(Fig. 13). Correlation was difficult, being based on very low amplitude signals in reflectance and magnetic susceptibility. The correlations are not as firmly based as at other sites and the record will probably prove difficult to tune.

The recovered sequence is divided into two units distinguished primarily on inferred carbonate content and tephra. The upper unit of Pliocene to Pleistocene age shows cyclic alternations of more and less calcareous beds and has increasing tephra upward. Below 245 m, Unit II has higher carbonate content and is more uniform in appearance. An upper subunit has occasional thin sandy glauconitic layers. The underlying subunit, from 333 mbsf to the bottom of the hole at 552 mbsf, is of clayey nannofossil chalk with numerous tephra layers. Organic carbon values are awaited, but, judging from the sulfate and methane curves, they are probably relatively high. The lower part of the section represents rapid deposition of dominantly biogenic material under high-energy conditions. Biogenic sediment declined until rapid deposition resumed at 6 Ma. Halfway through this period, terrigenous sediment increased and biogenic material declined. This may have been a result of a circulation change bringing the sediment, abundantly available since the 6 Ma change of plate motion and uplift of the Southern Alps, from the South Island coast.

Well preserved and rich calcareous nannofossil, foraminiferal, and radiolarian floras and faunas are present throughout, and rich diatom floras are present below 160 mbsf. These have yielded 47 age datums from late Pleistocene to early Miocene, thus rendering a robust age-depth curve. The flora indicates subtropical high-productivity conditions, whereas the faunas show some mixing of warm and cool subtropical species. Some cyclicity in warm/cold faunas in light/dark layers is also apparent, but no subantarctic species have been found.

Magnetic intensities are weak in the upper 200 mbsf and below that decline to the noise level of the machine. A reasonable stratigraphy can be detected in the upper 200 mbsf, with most reversals down to the base of C3n.4n at 5.23 Ma. With shore-based work, this will significantly aid the development of a tuned age model for the Pliocene–Pleistocene.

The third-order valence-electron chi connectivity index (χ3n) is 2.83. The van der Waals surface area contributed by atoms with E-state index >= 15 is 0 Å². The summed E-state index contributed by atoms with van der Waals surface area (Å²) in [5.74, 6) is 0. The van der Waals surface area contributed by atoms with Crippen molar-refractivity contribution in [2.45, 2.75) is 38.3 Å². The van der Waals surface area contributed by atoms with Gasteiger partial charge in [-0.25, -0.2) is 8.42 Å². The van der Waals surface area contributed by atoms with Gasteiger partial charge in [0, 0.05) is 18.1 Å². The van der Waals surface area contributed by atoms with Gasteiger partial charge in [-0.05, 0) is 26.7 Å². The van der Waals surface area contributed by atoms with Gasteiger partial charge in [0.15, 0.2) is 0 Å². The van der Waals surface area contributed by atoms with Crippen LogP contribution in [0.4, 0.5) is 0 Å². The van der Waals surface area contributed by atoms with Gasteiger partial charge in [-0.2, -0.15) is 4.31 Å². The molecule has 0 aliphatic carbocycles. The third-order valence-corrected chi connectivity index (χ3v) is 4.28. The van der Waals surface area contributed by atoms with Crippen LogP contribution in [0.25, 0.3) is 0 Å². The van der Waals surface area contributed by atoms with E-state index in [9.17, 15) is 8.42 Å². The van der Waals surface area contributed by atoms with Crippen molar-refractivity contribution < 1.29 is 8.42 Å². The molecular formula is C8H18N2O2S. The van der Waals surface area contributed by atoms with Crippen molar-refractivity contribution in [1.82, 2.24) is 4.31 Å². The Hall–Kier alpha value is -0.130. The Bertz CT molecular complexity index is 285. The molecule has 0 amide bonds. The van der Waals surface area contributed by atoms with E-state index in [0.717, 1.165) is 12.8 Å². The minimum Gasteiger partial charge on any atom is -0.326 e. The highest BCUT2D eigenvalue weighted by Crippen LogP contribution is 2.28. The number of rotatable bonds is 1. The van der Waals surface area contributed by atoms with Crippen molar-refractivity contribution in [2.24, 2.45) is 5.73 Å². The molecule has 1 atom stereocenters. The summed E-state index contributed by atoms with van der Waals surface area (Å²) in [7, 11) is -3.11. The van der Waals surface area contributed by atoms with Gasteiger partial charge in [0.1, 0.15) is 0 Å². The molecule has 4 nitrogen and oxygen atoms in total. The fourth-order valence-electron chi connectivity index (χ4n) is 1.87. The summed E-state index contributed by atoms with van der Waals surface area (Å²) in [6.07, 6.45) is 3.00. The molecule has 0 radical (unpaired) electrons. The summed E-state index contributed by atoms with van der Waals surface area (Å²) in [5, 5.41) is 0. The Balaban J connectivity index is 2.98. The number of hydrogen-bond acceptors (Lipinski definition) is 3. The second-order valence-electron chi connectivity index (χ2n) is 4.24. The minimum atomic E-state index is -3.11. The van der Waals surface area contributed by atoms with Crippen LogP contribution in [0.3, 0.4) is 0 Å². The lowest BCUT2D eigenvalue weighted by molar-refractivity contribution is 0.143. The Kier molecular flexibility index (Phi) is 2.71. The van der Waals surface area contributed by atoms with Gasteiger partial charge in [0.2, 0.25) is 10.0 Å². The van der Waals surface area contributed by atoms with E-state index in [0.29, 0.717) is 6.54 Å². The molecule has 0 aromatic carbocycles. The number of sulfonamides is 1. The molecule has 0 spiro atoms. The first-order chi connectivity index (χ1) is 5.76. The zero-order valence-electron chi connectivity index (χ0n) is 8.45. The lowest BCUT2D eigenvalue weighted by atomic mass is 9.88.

Sedimentation rates show two periods of very rapid deposition, the early Tortonian (10.1–10.6 Ma) at 190 m/m.y., and Messinian (6–5 Ma) at 15 0 m/m.y., separated by lower accumulation rates. The late Tortonian rate was ~30 m/Ma and the Pliocene to Holocene rate declined from the Messinian high to a Quaternary average of 20 m/Ma, though this may contain a 0.5-m.y. hiatus.

Physical properties at this site are very uniform with slow and slight increases in density. Magnetic susceptibility is relatively featureless. The thermal gradient is 64.9°C/km and the calculated heat flow 0.071 W/m2.

Because of severe time constraints, just one logging tool was run: the triple combination comprising gamma radiation, resistivity, and porosity/density sensors. Resistivity and density show little change over the top 500 m of the hole, but the latter jumps from 1950 to 2200 kg/m3 from around 510 mbsf to the bottom of the hole, accounting for very slow drilling encountered there. The gamma record exhibits more character which will be worth examining by spectral methods.

The upper part of the hole is marked by sulfate reduction with decline of SO4 to zero at 200 mbsf and increase of methane to 500 mbsf in the zone of methanogenesis below. Most other properties are related to these processes - alkalinity and ammonia increase in the upper 200 m and resulting Ca decrease as a result of carbonate precipitation, followed by Ca increase and carbonate dissolution in the zone of methanogenesis. Silica increases steadily downhole but sharply decreases in the bottom 40 m where particularly hard mudstone is encountered, probably caused by incipient silica cementation.

Site 1125 proved the equal of the other sites on this leg in its capacity to surprise us. Two periods of an astonishing sedimentation rate over 150 m/m.y. ensured that in 550 m the middle Miocene was not reached. The prospect for high resolution study of productivity and intermediate water masses in the SW Pacific for the last 11 m.y. is excellent, however, and comparison of this site under subtropical water can be made with Site 594 just south of the Rise under subantarctic water.

To 181 Conclusions